Conversations in the Lobby: Anatomy of a Book Launching II

Next was a very lovely lunch at this restaurant called “Diana” and the list of guests was a veritable who’s who of Chaplin people. Kate Guyonvarch and Peter Wyeth–for those of you who went to the London conference, he was our host on that occasion—also Bryony Dixon from the BFI was there. Cecilia Cenciarelli and Michaela Zegna from Progetto Chaplin. Maestro Timothy Brock. Kevin Brownlow, David Robinson, Dr. and Mrs. Chuck Maland, Dr. Frank Scheide, and Gian Luca Farinelli. And then, in the last few minutes, Michael and Patricia Chaplin arrived and were introduced all around.

That was truly enough for one day, but not so. During lunch that day, Cecilia got a call asking if I would consider being interviewed for a popular cult radio program called “Hollywood Party” for RAI 3 Radio (similar to NPR) out of Rome. Sure! So about 7 o’clock (this is why I missed three Keystones) I went into this small room at the Cineteca and took part in the most complicated radio interview you can imagine. My interviewer was a guy named Tatti Sanguinetti, an associate of Fellini’s I guess, and he was sitting at the desk right in front of me. I was to hold the telephone handset to my ear. He would speak to me on the phone in Italian (although he was in the same room!), Cecilia would then translate his questions, I would answer them into the phone in English and she would then translate them into Italian on another handset. Six questions delivered with my answers, at the speed of lightning. And then we all had the pleasure of sticking around and watching one of Fellini’s leading ladies, Sandra Milo from 8 ½, do a very kitchy interview. Seventy years old and looking incredible in a black fishnet top with black undergarments visible underneath. Stiletto heels and blonde hair. Amazing.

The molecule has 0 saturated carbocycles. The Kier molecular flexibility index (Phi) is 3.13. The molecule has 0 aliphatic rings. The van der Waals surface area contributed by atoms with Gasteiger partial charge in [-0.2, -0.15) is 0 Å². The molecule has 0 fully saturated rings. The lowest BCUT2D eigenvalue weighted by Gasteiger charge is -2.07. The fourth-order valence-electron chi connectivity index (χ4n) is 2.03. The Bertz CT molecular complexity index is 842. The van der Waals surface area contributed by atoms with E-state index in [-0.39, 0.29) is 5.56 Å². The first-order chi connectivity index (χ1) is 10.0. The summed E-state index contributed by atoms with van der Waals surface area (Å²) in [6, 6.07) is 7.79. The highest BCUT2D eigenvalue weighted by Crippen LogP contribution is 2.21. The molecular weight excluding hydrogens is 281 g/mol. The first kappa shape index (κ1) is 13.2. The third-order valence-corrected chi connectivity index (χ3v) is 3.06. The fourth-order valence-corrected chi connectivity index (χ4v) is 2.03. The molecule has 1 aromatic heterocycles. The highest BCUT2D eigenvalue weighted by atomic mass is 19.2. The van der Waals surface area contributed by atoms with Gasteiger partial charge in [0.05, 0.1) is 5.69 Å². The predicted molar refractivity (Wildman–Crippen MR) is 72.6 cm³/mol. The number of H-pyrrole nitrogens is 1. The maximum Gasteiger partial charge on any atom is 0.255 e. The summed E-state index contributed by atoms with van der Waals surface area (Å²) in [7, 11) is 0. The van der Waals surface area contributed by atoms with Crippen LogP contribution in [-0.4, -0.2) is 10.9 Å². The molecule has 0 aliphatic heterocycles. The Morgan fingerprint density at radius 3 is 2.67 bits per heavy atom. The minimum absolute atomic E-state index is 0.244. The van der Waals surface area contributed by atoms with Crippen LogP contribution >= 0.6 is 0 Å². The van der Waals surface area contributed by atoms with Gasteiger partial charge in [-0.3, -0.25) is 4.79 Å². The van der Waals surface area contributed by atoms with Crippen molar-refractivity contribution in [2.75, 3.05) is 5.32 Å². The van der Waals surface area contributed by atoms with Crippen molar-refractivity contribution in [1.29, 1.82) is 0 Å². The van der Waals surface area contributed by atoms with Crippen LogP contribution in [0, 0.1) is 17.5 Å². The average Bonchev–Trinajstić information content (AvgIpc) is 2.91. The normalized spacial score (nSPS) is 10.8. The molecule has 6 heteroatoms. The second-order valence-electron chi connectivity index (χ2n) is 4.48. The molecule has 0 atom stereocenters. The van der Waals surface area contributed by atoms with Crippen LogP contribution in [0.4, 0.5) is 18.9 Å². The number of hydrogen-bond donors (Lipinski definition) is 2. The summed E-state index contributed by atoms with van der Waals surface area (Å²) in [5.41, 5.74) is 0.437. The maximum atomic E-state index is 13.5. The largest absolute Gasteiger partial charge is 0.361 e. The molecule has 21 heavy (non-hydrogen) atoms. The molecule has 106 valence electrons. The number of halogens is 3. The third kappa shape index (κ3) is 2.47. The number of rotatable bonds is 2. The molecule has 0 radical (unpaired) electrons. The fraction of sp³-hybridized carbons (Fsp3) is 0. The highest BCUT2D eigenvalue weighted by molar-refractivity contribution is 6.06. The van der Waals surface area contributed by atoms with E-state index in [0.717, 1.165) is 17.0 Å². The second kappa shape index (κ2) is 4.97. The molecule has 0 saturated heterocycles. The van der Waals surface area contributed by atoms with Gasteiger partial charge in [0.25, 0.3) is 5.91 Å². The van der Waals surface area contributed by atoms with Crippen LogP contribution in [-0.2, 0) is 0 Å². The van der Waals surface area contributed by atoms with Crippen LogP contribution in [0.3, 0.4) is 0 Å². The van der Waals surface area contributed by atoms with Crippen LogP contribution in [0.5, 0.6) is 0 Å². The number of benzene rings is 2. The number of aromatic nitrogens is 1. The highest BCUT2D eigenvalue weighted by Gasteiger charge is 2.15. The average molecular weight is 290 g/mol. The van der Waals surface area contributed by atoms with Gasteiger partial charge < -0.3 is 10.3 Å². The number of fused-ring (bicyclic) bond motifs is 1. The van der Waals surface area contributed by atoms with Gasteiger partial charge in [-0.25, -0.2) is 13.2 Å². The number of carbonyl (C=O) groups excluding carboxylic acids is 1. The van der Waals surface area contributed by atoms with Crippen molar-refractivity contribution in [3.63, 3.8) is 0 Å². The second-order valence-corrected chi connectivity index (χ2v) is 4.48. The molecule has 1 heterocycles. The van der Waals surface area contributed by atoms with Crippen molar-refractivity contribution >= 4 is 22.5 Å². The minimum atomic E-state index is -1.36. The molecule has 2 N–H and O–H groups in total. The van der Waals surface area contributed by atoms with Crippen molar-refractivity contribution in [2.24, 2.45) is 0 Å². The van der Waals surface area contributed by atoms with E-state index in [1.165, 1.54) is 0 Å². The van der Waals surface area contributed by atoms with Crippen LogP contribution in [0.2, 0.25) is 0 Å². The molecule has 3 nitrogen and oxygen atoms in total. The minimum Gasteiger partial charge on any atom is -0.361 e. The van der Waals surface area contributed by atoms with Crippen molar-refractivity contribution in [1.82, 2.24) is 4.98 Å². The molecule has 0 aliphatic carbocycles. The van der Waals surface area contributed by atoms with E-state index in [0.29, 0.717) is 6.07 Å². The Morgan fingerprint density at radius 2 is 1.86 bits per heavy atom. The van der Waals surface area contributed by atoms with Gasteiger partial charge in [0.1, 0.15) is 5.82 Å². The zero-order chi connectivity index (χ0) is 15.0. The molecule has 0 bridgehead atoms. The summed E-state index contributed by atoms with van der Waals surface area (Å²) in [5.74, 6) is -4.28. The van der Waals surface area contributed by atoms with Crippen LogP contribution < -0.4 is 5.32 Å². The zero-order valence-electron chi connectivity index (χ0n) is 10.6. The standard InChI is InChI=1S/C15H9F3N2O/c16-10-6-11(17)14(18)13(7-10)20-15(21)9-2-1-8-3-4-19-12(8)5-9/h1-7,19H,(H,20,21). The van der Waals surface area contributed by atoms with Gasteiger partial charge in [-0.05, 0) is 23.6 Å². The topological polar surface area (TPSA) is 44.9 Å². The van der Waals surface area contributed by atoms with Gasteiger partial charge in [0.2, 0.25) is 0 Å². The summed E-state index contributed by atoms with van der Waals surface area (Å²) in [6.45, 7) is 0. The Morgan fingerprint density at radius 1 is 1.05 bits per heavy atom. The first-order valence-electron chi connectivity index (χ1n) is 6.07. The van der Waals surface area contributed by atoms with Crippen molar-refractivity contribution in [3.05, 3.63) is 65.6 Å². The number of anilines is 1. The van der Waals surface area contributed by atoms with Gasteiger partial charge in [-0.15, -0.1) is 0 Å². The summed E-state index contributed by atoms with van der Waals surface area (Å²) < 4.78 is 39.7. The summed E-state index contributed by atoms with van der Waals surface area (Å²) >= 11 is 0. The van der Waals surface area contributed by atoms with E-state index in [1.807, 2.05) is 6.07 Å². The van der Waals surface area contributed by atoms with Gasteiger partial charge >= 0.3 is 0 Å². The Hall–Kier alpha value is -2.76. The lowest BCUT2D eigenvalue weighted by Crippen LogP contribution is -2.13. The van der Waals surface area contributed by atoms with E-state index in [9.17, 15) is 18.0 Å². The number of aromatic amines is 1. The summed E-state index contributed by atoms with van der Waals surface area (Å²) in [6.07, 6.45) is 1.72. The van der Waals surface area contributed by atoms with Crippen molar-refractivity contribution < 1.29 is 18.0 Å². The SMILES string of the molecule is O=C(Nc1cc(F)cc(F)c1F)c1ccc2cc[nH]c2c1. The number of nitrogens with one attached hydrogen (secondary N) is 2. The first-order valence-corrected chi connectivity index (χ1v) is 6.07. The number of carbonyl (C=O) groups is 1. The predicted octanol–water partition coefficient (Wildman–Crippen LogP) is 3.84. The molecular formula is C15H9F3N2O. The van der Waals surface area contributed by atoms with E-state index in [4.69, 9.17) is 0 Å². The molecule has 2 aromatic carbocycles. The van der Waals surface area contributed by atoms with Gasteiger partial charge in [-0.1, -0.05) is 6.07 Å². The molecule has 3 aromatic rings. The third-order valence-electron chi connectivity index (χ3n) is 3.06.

As a bit of a sidebar, the restored Keystones, with one exception, are a real treat. The ones I saw were The Fatal Mallet, The Star Boarder, A Busy Day, The Face on the Barroom Floor and Caught in a Cabaret. The last one was still very difficult to look at really, but the others were great. Who knew that The Star Boarder, for instance, has a scene with Charlie on the tennis courts? It has to be the first filmic record of this, for sure. Charlie in a skirt in A Busy Day is always funny, especially when you can see his expressions so clearly, but The Fatal Mallet was my favorite. If you remember, Charlie, Mack Sennett, some young boy child and Mack Swain, all vie for the favors of Mabel Normand in this one, and with the film so well restored, I was able to enjoy all the nuances of the thing for the first time. The films I missed because of the interview included His Prehistoric Past (and, boy, I hated to miss this one), Between Showers, and The Knockout, which is mostly Roscoe Arbuckle anyway.
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